Assuming you have a backup and recovery strategy in place, how secure is your data? Does a hacker need to obtain access to your production system bypassing all the appropriate security protection you have in place, or just the unencrypted data on the backup server?
Encryption with zNcrypt
The following steps demonstrate how I setup a mysqldump encrypted backup with zNcrypt, a product from Gazzang. You can request a free trial evaluation of the software from http://gazzang.com/request-a-trial. I asked for a AWS EC2 instance, and was able to provide my bootstrap instructions for OS and MySQL installation. Following installation and configuration, the first step is to verify the zNcrypt process is running:
$ sudo ezncrypt-service status ezncrypt | Checking system dependencies ** ezncrypt system is UP and running ** log | File: /var/log/ezncrypt/ezncrypt-service.log
If the process is not running you would find the following error message:
$ sudo ezncrypt-service status ezncrypt | Checking system dependencies ** ezncrypt system is NOT running ** log | File: /var/log/ezncrypt/ezncrypt-service.log $ sudo ezncrypt-service start ezncrypt | Checking system dependencies ezncrypt | checking encryption directories keymgr | Retrieving key from KSS | > Encryption password retrieved from KSS ezncrypt | starting service | > using "aes_256" cipher algorithm | done! access | Loading access control list | done! ezncrypt | Thank you for using ezncrypt. log | File: /var/log/ezncrypt/ezncrypt-service.log
Under the covers you will find the following attached devices, and no actual processes.
$ df -h Filesystem ... ... /var/lib/ezncrypt/storage/encrypted_private /var/lib/ezncrypt/ezncrypted $ ps -ef | grep ezn uid 4947 3327 0 23:15 pts/3 00:00:00 grep ezn $ ps -ef | grep cry root 30 2 0 21:41 ? 00:00:00 [ecryptfs-kthrea] root 31 2 0 21:41 ? 00:00:00 [crypto] uid 4951 3327 0 23:15 pts/3 00:00:00 grep cry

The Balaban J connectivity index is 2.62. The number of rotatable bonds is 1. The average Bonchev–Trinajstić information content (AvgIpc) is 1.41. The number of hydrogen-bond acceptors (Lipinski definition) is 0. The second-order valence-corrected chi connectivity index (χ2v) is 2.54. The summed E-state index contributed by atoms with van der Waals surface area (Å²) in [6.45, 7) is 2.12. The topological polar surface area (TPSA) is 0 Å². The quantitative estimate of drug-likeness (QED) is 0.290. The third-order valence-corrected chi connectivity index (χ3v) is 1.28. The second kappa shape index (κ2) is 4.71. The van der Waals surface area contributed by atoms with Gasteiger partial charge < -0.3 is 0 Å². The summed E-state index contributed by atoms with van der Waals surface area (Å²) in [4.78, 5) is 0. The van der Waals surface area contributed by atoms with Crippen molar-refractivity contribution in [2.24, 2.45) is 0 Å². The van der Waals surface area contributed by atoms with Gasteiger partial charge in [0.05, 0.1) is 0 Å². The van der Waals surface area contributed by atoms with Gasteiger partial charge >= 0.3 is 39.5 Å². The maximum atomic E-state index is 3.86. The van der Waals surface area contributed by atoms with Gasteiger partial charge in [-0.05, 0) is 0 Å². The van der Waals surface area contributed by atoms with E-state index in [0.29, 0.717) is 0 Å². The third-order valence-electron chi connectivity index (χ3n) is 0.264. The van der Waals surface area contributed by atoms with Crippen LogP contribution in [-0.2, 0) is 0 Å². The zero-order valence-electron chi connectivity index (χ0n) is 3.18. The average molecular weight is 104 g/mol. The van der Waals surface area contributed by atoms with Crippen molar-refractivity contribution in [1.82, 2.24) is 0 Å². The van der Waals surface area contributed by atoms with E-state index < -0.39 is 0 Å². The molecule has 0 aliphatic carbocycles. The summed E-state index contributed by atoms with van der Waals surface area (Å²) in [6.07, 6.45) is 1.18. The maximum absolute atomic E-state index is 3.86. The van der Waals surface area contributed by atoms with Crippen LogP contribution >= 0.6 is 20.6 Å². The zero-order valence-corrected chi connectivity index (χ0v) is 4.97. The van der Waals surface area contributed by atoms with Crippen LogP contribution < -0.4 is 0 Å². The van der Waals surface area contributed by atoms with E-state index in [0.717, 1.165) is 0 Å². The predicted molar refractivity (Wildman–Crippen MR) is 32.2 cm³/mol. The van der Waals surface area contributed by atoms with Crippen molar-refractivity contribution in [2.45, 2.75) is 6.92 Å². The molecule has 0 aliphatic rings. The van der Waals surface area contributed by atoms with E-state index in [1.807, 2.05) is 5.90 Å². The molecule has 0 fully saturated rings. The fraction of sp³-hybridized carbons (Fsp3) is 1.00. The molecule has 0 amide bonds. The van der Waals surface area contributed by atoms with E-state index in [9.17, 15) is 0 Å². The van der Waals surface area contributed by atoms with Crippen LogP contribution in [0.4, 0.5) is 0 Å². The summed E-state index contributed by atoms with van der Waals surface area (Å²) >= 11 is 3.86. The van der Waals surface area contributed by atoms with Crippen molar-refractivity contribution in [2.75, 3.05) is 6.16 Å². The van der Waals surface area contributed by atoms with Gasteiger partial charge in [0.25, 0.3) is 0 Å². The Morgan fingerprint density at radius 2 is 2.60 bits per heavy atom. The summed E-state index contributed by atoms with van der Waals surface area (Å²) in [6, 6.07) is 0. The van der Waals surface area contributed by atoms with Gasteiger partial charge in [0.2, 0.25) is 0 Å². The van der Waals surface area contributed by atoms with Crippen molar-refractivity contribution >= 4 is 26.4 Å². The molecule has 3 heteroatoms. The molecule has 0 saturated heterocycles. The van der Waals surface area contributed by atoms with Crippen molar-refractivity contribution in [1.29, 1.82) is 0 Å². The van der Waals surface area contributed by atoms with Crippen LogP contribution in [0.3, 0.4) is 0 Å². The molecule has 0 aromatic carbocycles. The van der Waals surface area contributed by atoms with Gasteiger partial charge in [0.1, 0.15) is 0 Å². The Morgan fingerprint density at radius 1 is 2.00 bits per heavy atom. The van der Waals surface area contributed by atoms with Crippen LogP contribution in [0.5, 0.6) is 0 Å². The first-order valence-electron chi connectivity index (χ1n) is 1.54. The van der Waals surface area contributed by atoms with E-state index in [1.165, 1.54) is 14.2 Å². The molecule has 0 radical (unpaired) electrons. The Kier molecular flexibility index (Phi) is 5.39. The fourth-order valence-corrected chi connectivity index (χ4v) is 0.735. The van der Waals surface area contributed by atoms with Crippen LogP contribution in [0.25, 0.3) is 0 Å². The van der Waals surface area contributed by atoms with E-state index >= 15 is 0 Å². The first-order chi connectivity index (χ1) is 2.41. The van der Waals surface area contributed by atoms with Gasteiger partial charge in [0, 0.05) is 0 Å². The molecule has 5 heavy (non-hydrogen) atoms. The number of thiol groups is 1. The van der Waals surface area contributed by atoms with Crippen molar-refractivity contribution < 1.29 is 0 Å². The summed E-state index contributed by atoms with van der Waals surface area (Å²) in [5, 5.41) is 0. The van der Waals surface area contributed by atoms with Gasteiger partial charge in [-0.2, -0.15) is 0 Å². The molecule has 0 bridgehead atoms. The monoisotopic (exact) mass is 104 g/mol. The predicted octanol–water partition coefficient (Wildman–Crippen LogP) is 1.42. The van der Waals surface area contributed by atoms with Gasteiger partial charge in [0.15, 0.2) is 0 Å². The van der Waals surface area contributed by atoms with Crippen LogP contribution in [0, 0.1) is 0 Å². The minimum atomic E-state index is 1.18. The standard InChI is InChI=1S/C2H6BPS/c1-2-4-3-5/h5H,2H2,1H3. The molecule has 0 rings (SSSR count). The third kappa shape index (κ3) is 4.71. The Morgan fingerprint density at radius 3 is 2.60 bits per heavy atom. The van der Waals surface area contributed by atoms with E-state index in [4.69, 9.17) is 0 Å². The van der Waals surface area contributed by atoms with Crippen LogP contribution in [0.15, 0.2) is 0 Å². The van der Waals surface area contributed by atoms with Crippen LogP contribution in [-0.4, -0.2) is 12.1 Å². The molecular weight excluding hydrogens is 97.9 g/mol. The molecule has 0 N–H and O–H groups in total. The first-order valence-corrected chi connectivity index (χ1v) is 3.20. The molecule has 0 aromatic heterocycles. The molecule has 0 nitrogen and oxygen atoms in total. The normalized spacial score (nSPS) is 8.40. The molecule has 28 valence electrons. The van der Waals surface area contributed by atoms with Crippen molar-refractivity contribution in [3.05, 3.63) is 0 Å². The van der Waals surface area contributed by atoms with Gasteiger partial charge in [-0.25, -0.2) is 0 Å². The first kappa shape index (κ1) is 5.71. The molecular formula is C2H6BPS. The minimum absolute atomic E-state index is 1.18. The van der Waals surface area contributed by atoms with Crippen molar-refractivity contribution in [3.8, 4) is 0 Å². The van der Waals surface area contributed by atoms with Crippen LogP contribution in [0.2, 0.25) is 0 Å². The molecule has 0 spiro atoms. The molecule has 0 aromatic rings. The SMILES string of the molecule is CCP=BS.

The first step is to create a backup directory and encrypt all contents that are placed in the directory. ezNcrypt uses the concept of an @category for reference with an encrypted file or directory.
$ mkdir /mysql/backup/encrypted $ sudo ezncrypt --encrypt @backup /mysql/backup/encrypted ezncrypt | Checking system dependencies | Verifying ezncrypt license | getting information about location | > path: /var/lib/ezncrypt/ezncrypted/backup ezncrypt | Checking encryption status | done! keymgr | Retrieving key from KSS | > Encryption password retrieved from KSS | generating keys | done! backup | backing up data | This can take a while. Please be patient | > backing up /mysql/backup/encrypted | > File: /opt/ezncrypt/backup/2012-04-27/encrypted.tar.gz | done! ezncrypt | encrypting files | > checking disk space | > encrypting /mysql/backup/encrypted | done! ezncrypt | congratulations. you have encrypted your Files!! log | File: /var/log/ezncrypt/ezncrypt.log
The underlying regular directory is now replaced:
$ ls -l /mysql/backup total 0 lrwxrwxrwx 1 root root 59 2012-04-27 00:03 encrypted -> /var/lib/ezncrypt/ezncrypted/backup//mysql/backup/encrypted
Any attempts to write to this encrypted directory will now fail, even with the Linux super user: